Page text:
Spring in northern New Mexico often brings along gusty conditions and sometimes relentless wind that seems not to stop, just subside for awhile before picking up again. It also brings a lot of dust and sand and a high pollen count which contributes to the allergy suffering of dripping, runny noses, itching eyes and lots of sniffles. But, it’s a warm, sunny day and for that I am grateful as it allowed me time to be outside in spite of the wind to get some work done. I often think about the wind, along with the other basic elements of earth,water and fire and sometimes even the fifth element that refers to the non-material world, much more prevalent in Hindu and Buddhist philosophies.
What interests me about the wind is that we never really see it, or at least I don’t, but we do see the effects of it. The wind blows, the trees sway back and forth, their branches doing some kind of ritualistic Spring dance, the chickens’ feathers fluff out and the dog raises his nose catching some kind of scent nearby. The tall grass waves away from the wind and bends near to the ground as if bowing to a superior force and allowing it to pass. We can even hear the wind blowing through the trees, see the ripples on the water and learn how to read the signs. The wind just whistled through my screen door which is open to the outside today. It was a short, high pitched kind of sound, just part of my observation of the moment.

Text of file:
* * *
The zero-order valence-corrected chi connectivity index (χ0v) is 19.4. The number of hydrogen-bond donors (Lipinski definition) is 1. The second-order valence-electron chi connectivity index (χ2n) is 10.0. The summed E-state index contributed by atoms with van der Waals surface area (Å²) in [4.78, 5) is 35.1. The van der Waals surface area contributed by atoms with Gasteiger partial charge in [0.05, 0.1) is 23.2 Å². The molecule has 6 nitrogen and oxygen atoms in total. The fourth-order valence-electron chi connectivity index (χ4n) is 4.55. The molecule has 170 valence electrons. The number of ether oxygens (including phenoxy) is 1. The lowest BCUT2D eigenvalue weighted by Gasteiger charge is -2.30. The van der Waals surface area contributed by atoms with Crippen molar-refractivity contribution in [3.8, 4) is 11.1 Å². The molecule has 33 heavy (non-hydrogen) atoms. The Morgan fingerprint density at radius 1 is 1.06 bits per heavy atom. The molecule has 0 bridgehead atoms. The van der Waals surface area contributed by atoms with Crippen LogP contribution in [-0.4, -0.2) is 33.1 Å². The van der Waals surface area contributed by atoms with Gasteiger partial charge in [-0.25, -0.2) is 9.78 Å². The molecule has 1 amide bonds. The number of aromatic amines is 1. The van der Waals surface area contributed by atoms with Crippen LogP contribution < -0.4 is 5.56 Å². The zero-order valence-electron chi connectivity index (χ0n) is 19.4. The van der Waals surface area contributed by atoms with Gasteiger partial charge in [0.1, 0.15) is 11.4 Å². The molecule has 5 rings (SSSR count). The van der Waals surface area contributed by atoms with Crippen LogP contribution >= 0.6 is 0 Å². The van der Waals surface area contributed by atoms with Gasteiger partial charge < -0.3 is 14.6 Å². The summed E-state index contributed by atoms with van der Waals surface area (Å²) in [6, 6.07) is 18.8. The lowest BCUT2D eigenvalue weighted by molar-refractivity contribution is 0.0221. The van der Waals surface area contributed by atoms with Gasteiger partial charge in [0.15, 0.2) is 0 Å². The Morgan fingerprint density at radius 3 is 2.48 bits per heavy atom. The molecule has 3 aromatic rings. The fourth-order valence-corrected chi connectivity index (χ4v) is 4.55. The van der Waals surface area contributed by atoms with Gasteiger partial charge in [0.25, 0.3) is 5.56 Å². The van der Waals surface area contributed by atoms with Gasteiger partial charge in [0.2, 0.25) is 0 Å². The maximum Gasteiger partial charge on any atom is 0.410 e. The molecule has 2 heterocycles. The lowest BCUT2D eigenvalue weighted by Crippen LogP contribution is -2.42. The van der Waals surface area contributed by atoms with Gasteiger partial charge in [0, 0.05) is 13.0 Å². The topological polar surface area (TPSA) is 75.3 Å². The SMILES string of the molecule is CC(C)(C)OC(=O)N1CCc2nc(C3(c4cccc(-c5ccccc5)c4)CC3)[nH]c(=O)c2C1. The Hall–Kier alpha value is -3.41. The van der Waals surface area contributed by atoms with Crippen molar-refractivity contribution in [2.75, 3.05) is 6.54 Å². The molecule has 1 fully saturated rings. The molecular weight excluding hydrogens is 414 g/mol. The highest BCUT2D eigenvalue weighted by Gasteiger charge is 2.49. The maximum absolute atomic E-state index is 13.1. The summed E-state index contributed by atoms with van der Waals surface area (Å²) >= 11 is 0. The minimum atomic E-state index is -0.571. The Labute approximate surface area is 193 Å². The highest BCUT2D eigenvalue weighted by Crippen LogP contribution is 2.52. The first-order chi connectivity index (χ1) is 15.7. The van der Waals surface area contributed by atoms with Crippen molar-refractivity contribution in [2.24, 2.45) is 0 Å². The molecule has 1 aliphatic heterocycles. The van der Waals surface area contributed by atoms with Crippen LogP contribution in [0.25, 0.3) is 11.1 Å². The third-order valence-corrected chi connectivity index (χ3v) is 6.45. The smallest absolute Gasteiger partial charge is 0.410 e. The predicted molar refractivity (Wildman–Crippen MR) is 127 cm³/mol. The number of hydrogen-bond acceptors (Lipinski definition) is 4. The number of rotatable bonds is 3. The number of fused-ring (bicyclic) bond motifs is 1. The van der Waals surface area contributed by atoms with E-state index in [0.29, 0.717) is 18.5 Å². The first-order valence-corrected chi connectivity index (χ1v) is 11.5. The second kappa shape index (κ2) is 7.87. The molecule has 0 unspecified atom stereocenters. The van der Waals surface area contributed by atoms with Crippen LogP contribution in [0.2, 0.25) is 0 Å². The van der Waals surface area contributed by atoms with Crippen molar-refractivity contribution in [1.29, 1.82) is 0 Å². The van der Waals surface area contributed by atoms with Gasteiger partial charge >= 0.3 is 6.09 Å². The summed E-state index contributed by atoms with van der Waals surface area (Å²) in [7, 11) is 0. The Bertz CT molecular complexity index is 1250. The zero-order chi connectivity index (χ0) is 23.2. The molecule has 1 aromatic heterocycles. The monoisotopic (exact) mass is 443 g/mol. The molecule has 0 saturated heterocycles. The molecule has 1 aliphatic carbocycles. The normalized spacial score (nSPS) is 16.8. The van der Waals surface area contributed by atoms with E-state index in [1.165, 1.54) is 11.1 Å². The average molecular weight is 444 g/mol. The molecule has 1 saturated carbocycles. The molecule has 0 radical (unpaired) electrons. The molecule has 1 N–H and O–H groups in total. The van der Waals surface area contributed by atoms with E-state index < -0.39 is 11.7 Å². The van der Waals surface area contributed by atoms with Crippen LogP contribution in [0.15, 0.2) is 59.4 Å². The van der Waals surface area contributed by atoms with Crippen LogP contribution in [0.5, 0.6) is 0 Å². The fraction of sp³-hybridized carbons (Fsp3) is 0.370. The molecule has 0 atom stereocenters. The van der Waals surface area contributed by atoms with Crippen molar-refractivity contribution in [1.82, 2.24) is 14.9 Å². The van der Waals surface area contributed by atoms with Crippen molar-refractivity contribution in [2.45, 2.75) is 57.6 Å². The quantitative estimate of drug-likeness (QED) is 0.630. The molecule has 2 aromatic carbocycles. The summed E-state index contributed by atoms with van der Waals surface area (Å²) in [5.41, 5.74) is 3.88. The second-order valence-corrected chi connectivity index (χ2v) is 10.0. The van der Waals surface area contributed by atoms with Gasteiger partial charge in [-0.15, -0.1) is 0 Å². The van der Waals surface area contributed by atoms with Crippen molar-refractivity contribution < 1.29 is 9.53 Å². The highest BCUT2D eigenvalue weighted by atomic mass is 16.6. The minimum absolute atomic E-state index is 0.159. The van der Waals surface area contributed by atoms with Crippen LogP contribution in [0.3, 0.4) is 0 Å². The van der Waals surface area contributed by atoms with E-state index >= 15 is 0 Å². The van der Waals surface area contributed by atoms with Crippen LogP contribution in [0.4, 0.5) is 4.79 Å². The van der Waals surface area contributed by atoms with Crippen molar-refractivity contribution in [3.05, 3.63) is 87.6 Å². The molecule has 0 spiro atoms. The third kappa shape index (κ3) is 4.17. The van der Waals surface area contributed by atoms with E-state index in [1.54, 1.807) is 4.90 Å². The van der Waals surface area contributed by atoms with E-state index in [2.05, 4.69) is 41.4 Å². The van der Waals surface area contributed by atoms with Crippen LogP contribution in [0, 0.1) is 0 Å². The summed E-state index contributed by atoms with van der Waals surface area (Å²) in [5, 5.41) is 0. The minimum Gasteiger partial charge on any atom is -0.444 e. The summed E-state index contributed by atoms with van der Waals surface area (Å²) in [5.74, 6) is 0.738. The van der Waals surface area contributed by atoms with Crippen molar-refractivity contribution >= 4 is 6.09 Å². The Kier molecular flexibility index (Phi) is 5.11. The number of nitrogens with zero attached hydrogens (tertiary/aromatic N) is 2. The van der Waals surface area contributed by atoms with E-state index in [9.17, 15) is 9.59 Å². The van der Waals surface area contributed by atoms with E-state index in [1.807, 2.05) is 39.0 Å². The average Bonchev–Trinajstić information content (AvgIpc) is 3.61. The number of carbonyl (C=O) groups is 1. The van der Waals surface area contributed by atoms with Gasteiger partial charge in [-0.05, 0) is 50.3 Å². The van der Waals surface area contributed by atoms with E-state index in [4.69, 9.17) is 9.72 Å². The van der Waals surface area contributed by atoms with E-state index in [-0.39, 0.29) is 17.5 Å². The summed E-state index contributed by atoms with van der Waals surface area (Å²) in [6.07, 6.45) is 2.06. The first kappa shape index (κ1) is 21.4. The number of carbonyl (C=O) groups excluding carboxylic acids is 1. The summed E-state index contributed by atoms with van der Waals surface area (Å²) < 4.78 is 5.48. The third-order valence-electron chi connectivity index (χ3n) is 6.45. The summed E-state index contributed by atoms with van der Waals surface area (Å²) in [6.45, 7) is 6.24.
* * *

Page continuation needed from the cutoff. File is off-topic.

I remember that the Greek word for breath is pneuma from which comes pneumonia and pneumatic. Without air we would not live as our lungs breathe in and out almost automatically. But when we stop for a moment and become aware of our breathing and consciously take it in and let it out, the equation changes and we’re much more in tune. In another context that word is translated as “spirit” as it shares so many characteristics of air or wind. You cannot see your spirit or that of another but you can see the effects. Karl Menninger used to ask his patients upon dismissal, “How’s your spirit today?” He knew, as many others have come to know, that vitality and vibrancy of spirit influence and shape much of the rest of our lives whether physical, mental, emotional.
Those of us who sail are particularly attuned to the wind as are many others who spend a considerable amount of time outdoors. The Biblical admonition about sowing the wind and reaping the whirlwind was in the context of an agricultural setting but really refers to poor choices leading to disastrous consequences. The winds continue to blow and we don’t really know where they originated or where they are going. Even the meteorologists who track these patterns know that they are subject to change. Ah, the winds of change. Now there’s something to pursue. I will, just as soon as the wind stops blowing.